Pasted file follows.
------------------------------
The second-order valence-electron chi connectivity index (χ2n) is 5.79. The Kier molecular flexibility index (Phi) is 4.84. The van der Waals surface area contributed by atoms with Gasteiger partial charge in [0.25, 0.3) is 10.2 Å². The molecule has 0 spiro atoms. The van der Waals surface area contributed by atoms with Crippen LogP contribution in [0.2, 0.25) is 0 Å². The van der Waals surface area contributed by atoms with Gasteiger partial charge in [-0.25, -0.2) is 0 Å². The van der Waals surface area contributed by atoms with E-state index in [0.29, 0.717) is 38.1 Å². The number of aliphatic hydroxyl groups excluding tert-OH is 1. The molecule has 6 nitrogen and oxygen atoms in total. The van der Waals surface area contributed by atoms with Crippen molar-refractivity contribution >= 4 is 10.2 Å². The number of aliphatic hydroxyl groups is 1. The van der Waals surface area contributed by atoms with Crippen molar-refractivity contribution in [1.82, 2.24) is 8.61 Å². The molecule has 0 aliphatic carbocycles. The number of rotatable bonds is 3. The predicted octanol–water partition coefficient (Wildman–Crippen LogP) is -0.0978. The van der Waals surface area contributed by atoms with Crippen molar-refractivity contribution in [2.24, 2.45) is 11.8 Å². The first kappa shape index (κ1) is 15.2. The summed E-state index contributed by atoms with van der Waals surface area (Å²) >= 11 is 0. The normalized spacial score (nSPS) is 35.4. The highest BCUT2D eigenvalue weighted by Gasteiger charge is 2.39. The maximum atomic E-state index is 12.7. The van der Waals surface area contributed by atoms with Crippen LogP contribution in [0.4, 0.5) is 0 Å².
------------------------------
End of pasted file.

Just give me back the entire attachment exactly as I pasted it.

The second-order valence-electron chi connectivity index (χ2n) is 5.79. The Kier molecular flexibility index (Phi) is 4.84. The van der Waals surface area contributed by atoms with Gasteiger partial charge in [0.25, 0.3) is 10.2 Å². The molecule has 0 spiro atoms. The van der Waals surface area contributed by atoms with Crippen LogP contribution in [0.2, 0.25) is 0 Å². The van der Waals surface area contributed by atoms with Gasteiger partial charge in [-0.25, -0.2) is 0 Å². The van der Waals surface area contributed by atoms with E-state index in [0.29, 0.717) is 38.1 Å². The number of aliphatic hydroxyl groups excluding tert-OH is 1. The molecule has 6 nitrogen and oxygen atoms in total. The van der Waals surface area contributed by atoms with Crippen molar-refractivity contribution >= 4 is 10.2 Å². The number of aliphatic hydroxyl groups is 1. The van der Waals surface area contributed by atoms with Crippen molar-refractivity contribution in [1.82, 2.24) is 8.61 Å². The molecule has 0 aliphatic carbocycles. The number of rotatable bonds is 3. The predicted octanol–water partition coefficient (Wildman–Crippen LogP) is -0.0978. The van der Waals surface area contributed by atoms with Crippen molar-refractivity contribution in [2.24, 2.45) is 11.8 Å². The first kappa shape index (κ1) is 15.2. The summed E-state index contributed by atoms with van der Waals surface area (Å²) >= 11 is 0. The normalized spacial score (nSPS) is 35.4. The highest BCUT2D eigenvalue weighted by Gasteiger charge is 2.39. The maximum atomic E-state index is 12.7. The van der Waals surface area contributed by atoms with Crippen LogP contribution in [0.4, 0.5) is 0 Å².